There are two topics I’d like to discuss this morning – one is a short narrative about mutant hands, the other The Romantics.
Good juxtaposition, no?
I’ll start with the poets.
Last night I watched the first episode of Simon Schama’s documentary on The Romantic Movement – The Romantics and Us.
Apart from the shame that I am watching too much TV, it was interesting as my son is studying this for his A-Level English and he has become fascinated by the movement and its ideals.
For those not in the know, as I wasn’t really, these are the poets and artists who started with William Blake and Théodore Géricault (I found out how to pronounce this for the first-time last night… it’s like Jericho with an ‘ee’ on the ‘i’ and a long, low ‘o’ on the ‘o’) and were followed by Mary Wollstonecraft, Shelley, Wordsworth and Byron.
The conversation started earlier in the day as we were driving to the lake at Rother Valley Country Park; ‘What an awful day,’ I said, ‘Not really, it’s winter, look at the trees, the falling leaves, the open sky,’ responded my son.
I’m not one to rain on my children’s parade so I let it lie; he then as we walked went on to talk about the Peterloo Massacre and Shelley running off with Mary after his first wife killed herself; typical dog-walking chat.
To be honest, I didn’t quite understand what he was talking about; it all came clear with the documentary which I urge readers to watch (available on iPlayer).
Perhaps the most poignant (there’s that word again… two days in a row) was the explanation for Géricault’s painting ‘The Raft of the Medusa’ which we used to have hanging in our spare room (not sure where it has gone) – Anne and the kids bought it the other year after a visit to The Louvre.
Anyway, the highlight of the painting for them was the fact that supposedly Géricault was not very good at painting feet and, well, on the raft there aren’t many feet.
Schama told the story in more detail which was filled with the topsy-turvy shenanigans of insider and privileged white upper-class prejudice which are central to how society is run nowadays; essentially a posh but ill equipped and inexperienced man was put in charge of ‘The Medusa’ on a trip to Senegal; the ship en-route sank; the wealthy passengers clambered on board the lifeboats and got away; the poor – the servants, slaves and general underclass were popped onto a raft which the lifeboats intended to tow.
In an act of unspeakable cruelty (which I am sure would never be replicated in 2020 Europe or America), because of the raft dragging the lifeboats and stopping their progress, the captain chopped the rope and left the raft to float.
Of the 147 initial survivors, by the time they were rescued 13 days later only 15 were still alive, the others had been murdered, cannibalised or thrown into the sea.
The documentary combines this with images of refugees struggling to cross the English Channel and the message is compounded.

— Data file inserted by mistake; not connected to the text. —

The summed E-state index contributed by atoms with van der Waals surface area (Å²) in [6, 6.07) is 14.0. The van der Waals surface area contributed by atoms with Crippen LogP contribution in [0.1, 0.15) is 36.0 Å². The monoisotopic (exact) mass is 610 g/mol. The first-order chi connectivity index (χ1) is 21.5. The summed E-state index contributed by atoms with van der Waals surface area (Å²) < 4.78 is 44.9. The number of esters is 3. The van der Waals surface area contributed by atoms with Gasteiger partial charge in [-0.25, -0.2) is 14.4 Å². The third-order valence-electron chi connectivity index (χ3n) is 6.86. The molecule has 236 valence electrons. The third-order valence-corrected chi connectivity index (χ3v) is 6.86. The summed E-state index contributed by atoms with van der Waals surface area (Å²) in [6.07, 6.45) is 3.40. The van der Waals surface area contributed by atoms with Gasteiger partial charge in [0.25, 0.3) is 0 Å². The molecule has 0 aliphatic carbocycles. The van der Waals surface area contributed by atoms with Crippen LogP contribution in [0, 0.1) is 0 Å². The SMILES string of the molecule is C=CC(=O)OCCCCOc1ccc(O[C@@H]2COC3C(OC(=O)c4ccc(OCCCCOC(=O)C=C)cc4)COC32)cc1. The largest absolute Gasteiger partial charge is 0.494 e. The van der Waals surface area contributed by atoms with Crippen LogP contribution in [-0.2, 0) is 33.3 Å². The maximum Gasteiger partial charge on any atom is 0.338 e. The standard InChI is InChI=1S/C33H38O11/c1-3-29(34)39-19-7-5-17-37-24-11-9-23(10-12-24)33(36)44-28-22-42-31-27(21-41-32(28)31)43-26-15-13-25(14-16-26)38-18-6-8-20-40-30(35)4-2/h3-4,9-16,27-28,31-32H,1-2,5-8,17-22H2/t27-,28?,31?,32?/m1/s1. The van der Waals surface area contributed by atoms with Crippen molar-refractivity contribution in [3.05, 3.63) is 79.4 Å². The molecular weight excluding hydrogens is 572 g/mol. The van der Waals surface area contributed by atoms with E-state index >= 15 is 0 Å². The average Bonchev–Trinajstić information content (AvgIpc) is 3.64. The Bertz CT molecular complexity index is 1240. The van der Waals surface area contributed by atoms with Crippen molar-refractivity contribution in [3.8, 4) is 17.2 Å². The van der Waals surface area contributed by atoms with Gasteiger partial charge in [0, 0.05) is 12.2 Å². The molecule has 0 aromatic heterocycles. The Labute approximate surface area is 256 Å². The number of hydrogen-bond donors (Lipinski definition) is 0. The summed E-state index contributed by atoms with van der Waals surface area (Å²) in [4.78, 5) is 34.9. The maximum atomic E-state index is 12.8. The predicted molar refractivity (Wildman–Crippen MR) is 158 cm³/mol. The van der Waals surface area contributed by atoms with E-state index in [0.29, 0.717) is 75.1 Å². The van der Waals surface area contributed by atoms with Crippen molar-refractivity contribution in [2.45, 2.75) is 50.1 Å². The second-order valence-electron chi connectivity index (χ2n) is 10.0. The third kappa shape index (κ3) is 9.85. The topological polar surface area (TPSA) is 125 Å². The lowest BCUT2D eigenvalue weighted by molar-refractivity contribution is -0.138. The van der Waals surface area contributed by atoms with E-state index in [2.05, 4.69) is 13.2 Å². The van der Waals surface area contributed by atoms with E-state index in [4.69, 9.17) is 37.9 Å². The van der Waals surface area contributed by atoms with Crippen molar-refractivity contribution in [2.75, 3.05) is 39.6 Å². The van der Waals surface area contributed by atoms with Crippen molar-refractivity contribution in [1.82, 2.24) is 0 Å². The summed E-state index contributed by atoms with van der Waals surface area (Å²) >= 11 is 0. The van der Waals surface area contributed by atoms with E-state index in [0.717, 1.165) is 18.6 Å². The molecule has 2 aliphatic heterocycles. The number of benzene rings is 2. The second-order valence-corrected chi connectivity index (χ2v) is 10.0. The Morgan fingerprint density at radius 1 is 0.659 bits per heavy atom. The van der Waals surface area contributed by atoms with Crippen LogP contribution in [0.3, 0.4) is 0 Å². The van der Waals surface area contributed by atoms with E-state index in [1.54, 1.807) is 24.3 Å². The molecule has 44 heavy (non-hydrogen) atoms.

I won’t describe more as you can watch the programme.
Now to ‘the hand’
Well, I don’t like to write about my dreams as in most instances there is little more tedious than listening to someone talk about their dreams; apologies; you can stop reading here if you like; I won’t be offended.
It’s nothing really; just dreamed last night that a small lump on my left wrist grew rapidly to become a warty tumour.
I asked Anne whether she would cut it off but looking at it she was concerned that it might be something nasty.
Only a couple of days passed before I realised that the warty blog on my wrist was actually a tiny hand, four fingers and a thumb, initially boneless and wobbly, but rapidly acquiring form and structure.
By this point we decided that I needed to see a doctor; for whatever reason we decided a dermatologist would be best – I guess, because initially it was all about the skin – there were no bones at that stage.
The doctors were impressed, not particularly shocked but interested; after all, is that not the height of clinical achievement – to have a condition that interests a doctor; if you are lucky, after the pandemic they might even write an article.
Within hours the hand was formed and although initially it appeared to be under control of my autonomic nervous system, rapidly, I worked-out how to move it myself; I could shake the doctor’s hand, twice, if not three times if you could left-handed handshakes as valid.
Eventually, an ulna started to grow from the wrist, little incremental accretions of bone, like the work of the 3D printers that were all the rage in the spring.
It rapidly became apparent that the hand then the arm were actually growing into a replica of me; that soon I would be copied, overtaken with the consequential decision as to who should be cut-off and put into formalin.
Such dreams are never much fun.
And where did all this come from?
Well, to step outside of the dream for a moment, and, on reflection by analysing what I had been up to yesterday, I had a profound experience reading the blog of a former colleague who has recently been diagnosed with MS.
You can find the link here.
Rebecca’s experiences that she describes so honestly and with such humour and compassion were powerful; it is bad enough to have a disease such as MS – for this to happen during Covid is another thing. Delay to diagnosis and treatment, the distance or inaccessibility of specialist care a recurrent theme.
During the pandemic I have spoken to more people than I remember, when you don’t meet relatives or carers face to face they become abstract. ‘I’m sorry, your mum is dying,’ or, ‘Your dad has Covid,’ words I never imagined saying, repeatedly down a disembodied phone connection.
The experience for me has been numbing; often painful and mostly sad.
In Rebecca’s blog, ‘You’re getting on my last nerve’ she tells how it is to be the person at the other end of the line.